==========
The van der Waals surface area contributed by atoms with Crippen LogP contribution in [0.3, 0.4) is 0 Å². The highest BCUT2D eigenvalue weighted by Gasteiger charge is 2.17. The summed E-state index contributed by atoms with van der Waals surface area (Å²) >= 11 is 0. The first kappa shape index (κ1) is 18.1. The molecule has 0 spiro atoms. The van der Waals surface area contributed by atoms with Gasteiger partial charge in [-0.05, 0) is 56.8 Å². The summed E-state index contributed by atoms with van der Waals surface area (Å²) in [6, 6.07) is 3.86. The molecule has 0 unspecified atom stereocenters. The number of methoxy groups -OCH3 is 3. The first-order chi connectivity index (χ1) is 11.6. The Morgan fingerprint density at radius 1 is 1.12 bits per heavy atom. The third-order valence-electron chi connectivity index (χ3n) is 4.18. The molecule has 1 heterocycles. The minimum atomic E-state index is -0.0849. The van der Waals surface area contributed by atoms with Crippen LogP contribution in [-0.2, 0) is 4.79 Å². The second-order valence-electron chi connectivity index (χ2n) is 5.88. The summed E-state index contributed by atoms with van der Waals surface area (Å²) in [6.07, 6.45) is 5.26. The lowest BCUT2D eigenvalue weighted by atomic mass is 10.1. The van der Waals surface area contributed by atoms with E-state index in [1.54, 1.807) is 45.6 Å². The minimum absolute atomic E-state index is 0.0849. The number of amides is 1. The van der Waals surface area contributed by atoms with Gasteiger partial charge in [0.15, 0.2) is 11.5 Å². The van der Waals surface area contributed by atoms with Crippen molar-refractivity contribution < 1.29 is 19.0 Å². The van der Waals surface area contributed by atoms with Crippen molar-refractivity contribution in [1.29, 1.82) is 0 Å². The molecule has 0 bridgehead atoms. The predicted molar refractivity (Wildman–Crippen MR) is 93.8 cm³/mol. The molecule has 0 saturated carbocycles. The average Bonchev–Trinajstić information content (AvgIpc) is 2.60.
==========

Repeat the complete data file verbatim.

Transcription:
The van der Waals surface area contributed by atoms with Crippen LogP contribution in [0.3, 0.4) is 0 Å². The highest BCUT2D eigenvalue weighted by Gasteiger charge is 2.17. The summed E-state index contributed by atoms with van der Waals surface area (Å²) >= 11 is 0. The first kappa shape index (κ1) is 18.1. The molecule has 0 spiro atoms. The van der Waals surface area contributed by atoms with Gasteiger partial charge in [-0.05, 0) is 56.8 Å². The summed E-state index contributed by atoms with van der Waals surface area (Å²) in [6, 6.07) is 3.86. The molecule has 0 unspecified atom stereocenters. The number of methoxy groups -OCH3 is 3. The first-order chi connectivity index (χ1) is 11.6. The Morgan fingerprint density at radius 1 is 1.12 bits per heavy atom. The third-order valence-electron chi connectivity index (χ3n) is 4.18. The molecule has 1 heterocycles. The minimum atomic E-state index is -0.0849. The van der Waals surface area contributed by atoms with Crippen LogP contribution in [-0.2, 0) is 4.79 Å². The second-order valence-electron chi connectivity index (χ2n) is 5.88. The summed E-state index contributed by atoms with van der Waals surface area (Å²) in [6.07, 6.45) is 5.26. The lowest BCUT2D eigenvalue weighted by atomic mass is 10.1. The van der Waals surface area contributed by atoms with E-state index in [1.54, 1.807) is 45.6 Å². The minimum absolute atomic E-state index is 0.0849. The number of amides is 1. The van der Waals surface area contributed by atoms with Gasteiger partial charge in [0.15, 0.2) is 11.5 Å². The van der Waals surface area contributed by atoms with Crippen molar-refractivity contribution < 1.29 is 19.0 Å². The van der Waals surface area contributed by atoms with Crippen molar-refractivity contribution in [1.29, 1.82) is 0 Å². The molecule has 0 bridgehead atoms. The predicted molar refractivity (Wildman–Crippen MR) is 93.8 cm³/mol. The molecule has 0 saturated carbocycles. The average Bonchev–Trinajstić information content (AvgIpc) is 2.60.